Secreted phospholipase A2 (sPLA2) is a protein secreted by Clonorchis sinensis and is a component of excretory and secretory products (CsESPs). Phospholipase A2 is well known for its role in liver fibrosis and inhibition of tumour cells. The JNK signalling pathway is involved in hepatic stellate cells (HSCs) activation. Blocking JNK activity with SP600125 inhibits HSCs activation. In a previous study, the protein CssPLA2 was expressed in insoluble inclusion bodies. Therefore, it's necessary to express CssPLA2 in water-soluble form and determine whether the enzymatic activity of CssPLA2 or cell signalling pathways is involved in liver fibrosis caused by clonorchiasis. Balb/C mice were given an abdominal injection of MBP-CssPLA2. Liver sections with HE and Masson staining were observed to detect accumulation of collagen. Western blot of mouse liver was done to detect the activation of JNK signalling pathway. In vitro, HSCs were incubated with MBP-CssPLA2 to detect the activation of HSCs as well as the activation of JNK signalling pathway. The mutant of MBP-CssPLA2 without enzymatic activity was constructed and was also incubated with HSCs to check whether activation of the HSCs was related to the enzymatic activity of MBP-CssPLA2. The recombinant protein MBP-CssPLA2 was expressed soluble and of good enzymatic activity. A mutant of CssPLA2, without enzymatic activity, was also constructed. In vivo liver sections of Balb/C mice that were given an abdominal injection of 50 μg/ml MBP-CssPLA2 showed an obvious accumulation of collagen and a clear band of P-JNK1 could be seen by western blot of the liver tissue. In vitro, MBP-CssPLA2, as well as the mutant, was incubated with HSCs and it was proved that activation of HSCs was related to activation of the JNK signalling pathway instead of the enzymatic activity of MBP-CssPLA2. Activation of HSCs by CssPLA2 is related to the activation of the JNK signalling pathway instead of the enzymatic activity of CssPLA2. This finding

  12. Enhancing Information Usefulness by Line Managers’ Involvement in Cross-Unit Activities

    DEFF Research Database (Denmark)

    Foss, Kirsten; Rodgers, Waymond

    2011-01-01

    Organization and management scholars have long advocated that efficient use of information is critical for firms to compete successfully in the modern marketplace. This study examines whether the use of managerial cross-unit involvement in an organization enhances managers’ propensity to use useful...... information provided by a functionally related unit in the organization. Senior line managers in a major global bank participated in our study in which they provided information related to their information processing and assessments of the usefulness of corporate audit information. We analyse the effect...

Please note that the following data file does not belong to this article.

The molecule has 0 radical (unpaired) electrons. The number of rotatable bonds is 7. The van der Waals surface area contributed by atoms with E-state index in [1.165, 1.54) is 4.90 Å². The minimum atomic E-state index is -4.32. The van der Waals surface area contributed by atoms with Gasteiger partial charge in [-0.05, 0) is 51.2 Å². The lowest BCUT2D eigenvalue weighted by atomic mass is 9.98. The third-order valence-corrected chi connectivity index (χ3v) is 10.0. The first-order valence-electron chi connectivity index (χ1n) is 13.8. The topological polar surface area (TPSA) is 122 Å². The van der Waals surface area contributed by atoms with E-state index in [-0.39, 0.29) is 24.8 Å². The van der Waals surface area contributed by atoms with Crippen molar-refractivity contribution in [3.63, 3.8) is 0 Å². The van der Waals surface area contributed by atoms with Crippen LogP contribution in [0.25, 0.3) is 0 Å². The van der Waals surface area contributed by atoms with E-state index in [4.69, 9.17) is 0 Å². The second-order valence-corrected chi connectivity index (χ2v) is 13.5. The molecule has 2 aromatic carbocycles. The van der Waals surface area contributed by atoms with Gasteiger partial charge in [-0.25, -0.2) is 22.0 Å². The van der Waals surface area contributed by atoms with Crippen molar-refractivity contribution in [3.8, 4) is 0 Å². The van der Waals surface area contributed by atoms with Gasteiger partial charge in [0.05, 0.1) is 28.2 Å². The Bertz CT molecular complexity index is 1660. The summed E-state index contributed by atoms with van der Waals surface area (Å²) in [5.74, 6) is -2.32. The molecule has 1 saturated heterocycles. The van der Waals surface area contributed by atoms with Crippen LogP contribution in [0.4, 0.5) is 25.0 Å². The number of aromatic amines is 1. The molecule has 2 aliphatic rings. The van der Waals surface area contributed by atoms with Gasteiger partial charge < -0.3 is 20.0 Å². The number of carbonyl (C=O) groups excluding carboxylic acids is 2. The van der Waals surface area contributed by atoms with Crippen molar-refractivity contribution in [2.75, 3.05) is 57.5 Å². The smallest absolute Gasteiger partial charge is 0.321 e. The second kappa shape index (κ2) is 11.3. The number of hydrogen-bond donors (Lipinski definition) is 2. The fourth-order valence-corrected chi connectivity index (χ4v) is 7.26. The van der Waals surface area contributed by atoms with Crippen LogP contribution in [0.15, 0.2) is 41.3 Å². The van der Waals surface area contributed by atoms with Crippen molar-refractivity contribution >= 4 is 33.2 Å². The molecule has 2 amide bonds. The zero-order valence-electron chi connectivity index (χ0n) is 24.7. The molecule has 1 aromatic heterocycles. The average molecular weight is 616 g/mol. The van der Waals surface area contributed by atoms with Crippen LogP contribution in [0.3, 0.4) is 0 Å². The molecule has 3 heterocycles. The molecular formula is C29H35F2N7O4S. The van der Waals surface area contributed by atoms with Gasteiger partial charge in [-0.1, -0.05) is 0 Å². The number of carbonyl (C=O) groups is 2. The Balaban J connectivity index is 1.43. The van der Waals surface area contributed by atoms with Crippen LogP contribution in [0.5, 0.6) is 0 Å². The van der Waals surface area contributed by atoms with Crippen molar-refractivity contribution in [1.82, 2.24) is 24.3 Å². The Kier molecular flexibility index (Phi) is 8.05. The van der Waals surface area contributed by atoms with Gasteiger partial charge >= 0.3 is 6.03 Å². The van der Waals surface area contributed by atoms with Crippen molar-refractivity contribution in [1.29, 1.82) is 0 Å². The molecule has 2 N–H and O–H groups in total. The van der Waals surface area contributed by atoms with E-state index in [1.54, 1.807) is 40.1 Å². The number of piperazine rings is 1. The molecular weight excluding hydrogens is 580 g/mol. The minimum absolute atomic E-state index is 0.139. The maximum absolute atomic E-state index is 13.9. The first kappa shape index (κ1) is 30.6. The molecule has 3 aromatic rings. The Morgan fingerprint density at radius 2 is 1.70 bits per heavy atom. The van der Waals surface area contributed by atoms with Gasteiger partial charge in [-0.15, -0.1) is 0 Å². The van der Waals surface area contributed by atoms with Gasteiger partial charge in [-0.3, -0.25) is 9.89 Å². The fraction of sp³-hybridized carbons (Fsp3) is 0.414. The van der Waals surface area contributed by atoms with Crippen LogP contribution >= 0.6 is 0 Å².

13. Intact long-type DupA protein in Helicobacter pylori is an ATPase involved in multifunctional biological activities.

    Science.gov (United States)

    Wang, Ming-yi; Chen, Cheng; Shao, Chen; Wang, Shao-bo; Wang, Ai-chu; Yang, Ya-chao; Yuan, Xiao-yan; Shao, Shi-he

    2015-04-01

    The function of intact long-type DupA protein in Helicobacter pylori was analyzed using immunoblotting and molecular biology techniques in the study. After cloning, expression and purification, ATPase activity of DupA protein was detected. Antibody was produced for localization and interaction proteins analysis. The dupA-deleted mutant was generated for adhesion and CagA protein translocation assay, susceptibility to different pH, IL-8 secretion assay, cytotoxicity to MKN-45 cells and proteins-involved apoptosis analysis. DupA protein exhibited an ATPase activity (129.5±17.8 U/mgprot) and located in bacterial membrane, while it did not involve the adhesion and CagA protein delivery of H. pylori. DupA protein involved the urease secretion as the interaction proteins. The wild type strain had a stronger growth in low pH than the dupA-deleted mutant (p DupA protein located in membrane as ATPase is a true virulence factor associated with duodenal ulcer development involving the IL-8 induction and urease secretion, while it inhibits gastric cancer cell growth in vitro by activating the mitochondria-mediated apoptotic pathway. Copyright © 2015 Elsevier Ltd. All rights reserved.

  14. Parental involvement could mitigate the effects of physical activity and dietary habits on mental distress in Ghanaian youth.

    Science.gov (United States)

    Glozah, Franklin N; Oppong Asante, Kwaku; Kugbey, Nuworza

    2018-01-01